There is no doubt listed companies have historically been ahead of private equity-backed companies when it comes to ESG and this shows in the focus the topic gets when listed companies report. On earnings calls, for example, more than 20% of listed companies now highlight ESG, up from just 1% in 2005.
ESG data is also more widely available, with listed companies reporting on ESG matters at least annually. Private equity usually focuses on good governance – that’s part of the way it generates value – but the ‘E’ and ‘S’ elements have often been missing. Many small companies don’t even have ESG policies.
But things are changing. Private equity investors and private companies have woken up to the fact that sustainable trends are here to stay for the very long term. Themes such as climate transition, biodiversity and circular economy will touch all consumers, countries and companies. For example, more than $3trn will need to be spent globally for renewables to increase to a 55% share of the global energy mix by 2030 while around $9trn annually is needed to decarbonise heavy industry.
Whether they are private or not, companies have to reinvent themselves across sectors with stakeholder objectives extending beyond profit maximisation to include social and environmental goals.
Focus will move from ESG, which measures how a company produces to impact, which focuses on what a company produces for society or our planet. Investors’ interest in sustainability has moved beyond it being seen as a risk mitigator to a value creator.
It is like an industrial revolution in fast forward, and as with every disruptive event there will be huge risks and also huge investment opportunities. And I think private equity, although currently behind public markets with respect to ESG and impact, has a huge advantage when it comes to encouraging change.
Private companies are well-placed to implement sustainable practices. They generally have pure-play business models with a tradition of being nimble and able to come up with innovative products and services.
Investors in private companies have three key advantages: influence, experience and long-term thinking.
You can influence listed companies in which you are a major shareholder either directly or, if a smaller investor, by collaborating with peers. But if you don’t like what a company is doing and the pace of change is slow, the best solution is usually to sell.
The private equity investment model of ownership is completely different and well adapted. As a majority or significant minority owner of a portfolio company you typically have one or two seats on the Board. You get to see the company’s inner workings, get timely information on financial and ESG and impact key performance indicators, and can drive change directly, and quickly, when needed.
Private equity investors with experience in sustainability investing can also offer an investee company their own experience. At Unigestion, our own experience not only of ESG investing over the past 18 years but of implementing Corporate Social Responsibility practices in our own firm has proved very attractive to the growth companies in which we are looking to invest.
And then there is the long term view. Far from the image of corporate raiders and asset stripping loved by the tabloids, most private equity investors have a longer time horizon than listed equity investors. Private equity funds typically have a 10-year life so there is time to really make a difference.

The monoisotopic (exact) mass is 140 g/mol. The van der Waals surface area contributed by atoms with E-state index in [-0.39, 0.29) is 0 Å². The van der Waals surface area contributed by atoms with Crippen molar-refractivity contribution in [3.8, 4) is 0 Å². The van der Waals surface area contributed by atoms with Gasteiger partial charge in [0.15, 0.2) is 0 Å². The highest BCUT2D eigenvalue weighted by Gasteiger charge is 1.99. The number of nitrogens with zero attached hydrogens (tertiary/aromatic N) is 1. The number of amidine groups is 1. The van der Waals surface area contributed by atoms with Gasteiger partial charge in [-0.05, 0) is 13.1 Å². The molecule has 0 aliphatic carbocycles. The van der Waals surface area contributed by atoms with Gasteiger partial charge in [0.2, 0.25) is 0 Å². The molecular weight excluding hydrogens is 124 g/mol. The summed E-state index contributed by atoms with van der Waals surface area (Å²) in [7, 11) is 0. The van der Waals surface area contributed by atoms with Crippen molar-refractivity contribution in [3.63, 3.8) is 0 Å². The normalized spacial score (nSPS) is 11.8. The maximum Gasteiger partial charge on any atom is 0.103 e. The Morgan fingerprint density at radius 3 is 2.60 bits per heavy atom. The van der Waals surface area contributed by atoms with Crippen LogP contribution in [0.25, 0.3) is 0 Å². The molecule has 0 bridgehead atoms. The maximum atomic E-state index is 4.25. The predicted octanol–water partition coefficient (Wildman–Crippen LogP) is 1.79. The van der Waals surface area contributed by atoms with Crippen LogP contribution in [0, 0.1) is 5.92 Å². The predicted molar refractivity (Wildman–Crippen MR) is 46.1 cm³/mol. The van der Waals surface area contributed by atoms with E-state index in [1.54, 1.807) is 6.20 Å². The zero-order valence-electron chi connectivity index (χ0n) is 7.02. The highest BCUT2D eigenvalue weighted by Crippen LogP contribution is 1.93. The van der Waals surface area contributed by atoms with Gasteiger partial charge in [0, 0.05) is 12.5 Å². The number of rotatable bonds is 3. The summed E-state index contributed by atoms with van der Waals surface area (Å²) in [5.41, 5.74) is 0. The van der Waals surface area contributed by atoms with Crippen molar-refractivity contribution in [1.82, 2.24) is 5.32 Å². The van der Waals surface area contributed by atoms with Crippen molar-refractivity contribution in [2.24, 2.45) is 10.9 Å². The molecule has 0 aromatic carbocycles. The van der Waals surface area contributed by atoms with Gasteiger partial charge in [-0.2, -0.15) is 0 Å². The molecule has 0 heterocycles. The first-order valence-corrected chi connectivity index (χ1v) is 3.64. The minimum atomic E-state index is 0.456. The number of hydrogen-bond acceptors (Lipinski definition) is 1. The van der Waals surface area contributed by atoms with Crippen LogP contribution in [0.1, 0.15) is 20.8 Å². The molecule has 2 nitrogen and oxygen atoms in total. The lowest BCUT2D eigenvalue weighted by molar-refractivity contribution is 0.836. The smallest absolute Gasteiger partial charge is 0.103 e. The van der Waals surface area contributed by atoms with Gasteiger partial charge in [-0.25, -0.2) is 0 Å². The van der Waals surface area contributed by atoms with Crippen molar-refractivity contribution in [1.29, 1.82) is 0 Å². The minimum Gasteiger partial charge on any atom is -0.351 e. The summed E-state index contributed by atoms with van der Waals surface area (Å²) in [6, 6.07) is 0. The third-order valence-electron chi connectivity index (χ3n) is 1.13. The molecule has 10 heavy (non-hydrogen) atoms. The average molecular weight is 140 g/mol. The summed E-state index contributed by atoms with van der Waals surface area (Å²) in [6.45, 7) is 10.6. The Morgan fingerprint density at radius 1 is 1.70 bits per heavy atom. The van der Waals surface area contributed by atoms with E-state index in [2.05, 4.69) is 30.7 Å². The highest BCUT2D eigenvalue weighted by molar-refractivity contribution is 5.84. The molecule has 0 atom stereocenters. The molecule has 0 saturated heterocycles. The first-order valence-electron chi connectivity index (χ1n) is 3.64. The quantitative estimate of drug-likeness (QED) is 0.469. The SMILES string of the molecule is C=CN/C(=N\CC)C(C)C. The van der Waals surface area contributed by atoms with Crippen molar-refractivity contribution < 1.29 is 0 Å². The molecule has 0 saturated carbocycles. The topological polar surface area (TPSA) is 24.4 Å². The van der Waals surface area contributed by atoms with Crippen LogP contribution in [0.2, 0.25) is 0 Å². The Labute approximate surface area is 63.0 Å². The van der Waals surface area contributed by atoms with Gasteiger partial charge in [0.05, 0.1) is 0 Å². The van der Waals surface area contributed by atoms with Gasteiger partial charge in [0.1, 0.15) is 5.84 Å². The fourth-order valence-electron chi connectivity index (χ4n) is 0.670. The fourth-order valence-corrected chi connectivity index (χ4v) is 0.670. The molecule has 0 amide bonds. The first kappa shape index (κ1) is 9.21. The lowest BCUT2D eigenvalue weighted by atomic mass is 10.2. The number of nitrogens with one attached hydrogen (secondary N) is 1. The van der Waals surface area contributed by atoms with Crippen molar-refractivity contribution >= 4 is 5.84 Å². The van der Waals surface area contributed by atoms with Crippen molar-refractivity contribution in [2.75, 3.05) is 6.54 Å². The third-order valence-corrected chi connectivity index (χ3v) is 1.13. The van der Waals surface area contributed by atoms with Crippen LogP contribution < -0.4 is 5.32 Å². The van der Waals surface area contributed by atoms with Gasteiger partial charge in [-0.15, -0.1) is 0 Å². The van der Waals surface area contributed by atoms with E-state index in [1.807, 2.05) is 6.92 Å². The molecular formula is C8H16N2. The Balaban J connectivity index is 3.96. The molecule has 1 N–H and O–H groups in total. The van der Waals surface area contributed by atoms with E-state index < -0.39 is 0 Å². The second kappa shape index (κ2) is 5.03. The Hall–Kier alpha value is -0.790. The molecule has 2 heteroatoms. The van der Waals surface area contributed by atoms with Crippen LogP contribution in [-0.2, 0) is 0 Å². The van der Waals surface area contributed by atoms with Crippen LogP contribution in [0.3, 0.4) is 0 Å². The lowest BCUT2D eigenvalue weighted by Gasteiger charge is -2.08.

These are advantages which we have seen play out in our portfolio for many years, having launched our first environmental private equity fund in 2010. Although early, we learned quickly and, today, ESG factors are now integrated across all our private equity investments as they are for our equity portfolios.
We favour investment in private companies that promote social and environmental characteristics, some of which meet one or more Sustainable Development Goals. We also work hard with them to improve their ESG practices and monitor progress rigorously, which can make a tangible difference to returns. One British nursery company we invested in, for example, implemented new health and safety policies on our guidance, reducing staff turnover and increasing demand from parents who gained extra trust from the new approach. Profits increased as a result.
Given these advantages, it is unsurprising that ESG and impact in the private equity industry is evolving fast. We have been members of the UNPRI since 2013 and the number of other private equity firms joining us has taken off in recent years.
The Harvard Business Review has recently reported that more than 1,000 private equity and venture capital firms are now members of the UNPRI, four times as many as five years ago. ESG and impact is becoming more important to clients, with around three quarters factoring ESG into their investment decisions. As a result, investors are not just integrating in ESG into investment processes but starting to launch impact funds, some of which meet Article 9 of the SFDR – as does our climate impact fund which we are preparing for launch on climate impact does.
And data is also starting to improve following the launch last year of the ESG Data Convergence Project, bringing together over 100 general partners and limited partners, including Unigestion, representing some $8.7trn in AUM with the objective of standardising ESG metrics and providing a mechanism for comparative reporting.
While there is still much improvement to be made, there is no doubt that ESG and impact have moved to the forefront of private equity investors’ minds. And as our long experience working across equities and private equity has shown, both have much to learn from each other. By doing so, our broader industry can enforce the change our global economy needs to meet the climate challenge.
Fiona Frick is CEO of Unigestion